Tensions in Guinea junta as isolation grows
A dispute broke out at the head of Guinea’s military government late on Wednesday after a junta leader sought to arrest a military officer for his part in the mass killings of anti-government protesters last month.
The incident at junta leader Captain Moussa Dadis Camara’s headquarters in the capital Conakry is the latest sign of rifts within the leadership and came just hours after France for the first time suggested Camara could be implicated in the deaths.
Deputy junta leader General Sekouba Konate summoned police to arrest Camara’s aide-de-camp Aboubacar Sidiki “Toumba” Diakite, but the arrest was aborted as a dispute flared within the camp, senior police and military sources told Reuters.
“It was General Konate who ordered the arrest of Toumba,” a senior police officer said. “There were heated discussions. At that moment I left.”
An army officer at the scene denied a media report that shots had been fired, but added: “We don’t know what is going to happen next, but there is tension and we are just waiting.”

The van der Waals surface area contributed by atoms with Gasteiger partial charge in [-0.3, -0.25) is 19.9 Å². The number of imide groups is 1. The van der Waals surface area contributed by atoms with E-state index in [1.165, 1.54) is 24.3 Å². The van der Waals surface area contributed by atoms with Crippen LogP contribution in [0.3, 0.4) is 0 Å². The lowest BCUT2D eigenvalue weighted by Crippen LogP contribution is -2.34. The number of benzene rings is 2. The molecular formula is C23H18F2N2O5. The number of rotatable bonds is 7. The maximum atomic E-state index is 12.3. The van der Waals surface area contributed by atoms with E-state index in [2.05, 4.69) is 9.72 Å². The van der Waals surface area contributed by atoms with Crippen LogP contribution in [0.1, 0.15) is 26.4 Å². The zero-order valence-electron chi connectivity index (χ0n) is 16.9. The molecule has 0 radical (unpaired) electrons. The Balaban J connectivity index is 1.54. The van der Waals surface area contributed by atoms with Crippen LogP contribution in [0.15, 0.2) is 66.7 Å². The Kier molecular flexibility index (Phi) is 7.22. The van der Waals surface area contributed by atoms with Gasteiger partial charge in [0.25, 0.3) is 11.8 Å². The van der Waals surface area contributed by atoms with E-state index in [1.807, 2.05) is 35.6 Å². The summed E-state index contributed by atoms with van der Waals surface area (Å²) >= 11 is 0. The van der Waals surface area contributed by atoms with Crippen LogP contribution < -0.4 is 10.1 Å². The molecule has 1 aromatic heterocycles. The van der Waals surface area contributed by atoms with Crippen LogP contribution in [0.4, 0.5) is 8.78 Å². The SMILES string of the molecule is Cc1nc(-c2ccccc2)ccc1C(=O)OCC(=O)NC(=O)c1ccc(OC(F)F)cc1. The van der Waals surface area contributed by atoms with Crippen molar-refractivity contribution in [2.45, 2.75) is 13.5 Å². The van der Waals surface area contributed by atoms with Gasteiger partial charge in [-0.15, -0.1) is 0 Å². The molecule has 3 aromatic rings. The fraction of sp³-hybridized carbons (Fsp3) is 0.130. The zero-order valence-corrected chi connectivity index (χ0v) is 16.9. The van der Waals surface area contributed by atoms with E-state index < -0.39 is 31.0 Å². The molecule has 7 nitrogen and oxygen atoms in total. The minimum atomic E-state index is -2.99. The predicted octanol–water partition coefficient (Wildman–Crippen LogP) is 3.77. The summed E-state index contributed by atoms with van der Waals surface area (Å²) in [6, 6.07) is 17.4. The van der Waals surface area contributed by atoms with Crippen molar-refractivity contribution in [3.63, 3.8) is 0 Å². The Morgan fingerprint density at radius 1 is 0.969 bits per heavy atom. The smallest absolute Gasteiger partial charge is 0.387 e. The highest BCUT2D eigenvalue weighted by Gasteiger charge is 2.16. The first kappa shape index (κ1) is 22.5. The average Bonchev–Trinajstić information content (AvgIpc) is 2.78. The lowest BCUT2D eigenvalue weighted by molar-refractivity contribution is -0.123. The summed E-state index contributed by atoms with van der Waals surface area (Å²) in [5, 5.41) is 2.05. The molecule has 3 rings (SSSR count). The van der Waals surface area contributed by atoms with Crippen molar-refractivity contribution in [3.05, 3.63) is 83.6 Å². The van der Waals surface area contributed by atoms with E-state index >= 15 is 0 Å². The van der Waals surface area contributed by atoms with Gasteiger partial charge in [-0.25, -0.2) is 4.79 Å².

More than 150 people were killed and many women raped on September 28 when security forces fired live rounds on protesters calling on Camara to step down, a local rights group and witnesses said.
Camara came to power in a bloodless December 2008 coup, but his leadership of the world’s largest exporter of the aluminium ore bauxite has looked increasingly tenuous as he faces a wave of international condemnation.
United States Secretary of State Hillary Clinton on Tuesday urged junta leaders to quit, and warned the US would take unspecified “appropriate action” against them.
Foreign Minister Bernard Kouchner told French Parliament’s foreign affairs committee on Wednesday: “The least one can say is that the interim president [Camara] is suspected of having at least participated in the decision.”
Analyst Sebastian Spio-Garbrah at political risk consultancy Eurasia Group doubted Camara would last out the year, let alone cling on to power until a presidential poll due on January 31.
“Growing diplomatic pressure on the Guinean military regime will likely trigger a ‘palace coup’ from within the regime,” Spio-Garbrah said in a research note.
Camara, an obscure army officer before he seized power on the death last year of former president Lasana Conte, has denied responsibility for the violence and variously blamed it on unruly army elements, foreign mercenaries or a crowd stampede.
Despite the mounting pressure on him to step down, Camara has steadfastly refused to rule himself out of the running for the January 31 poll.
He proposed late on Wednesday the launch of a commission to investigate the violence, but only reserved four out of 31 places on the body for opposition leaders who immediately rejected the proposal.—Reuters.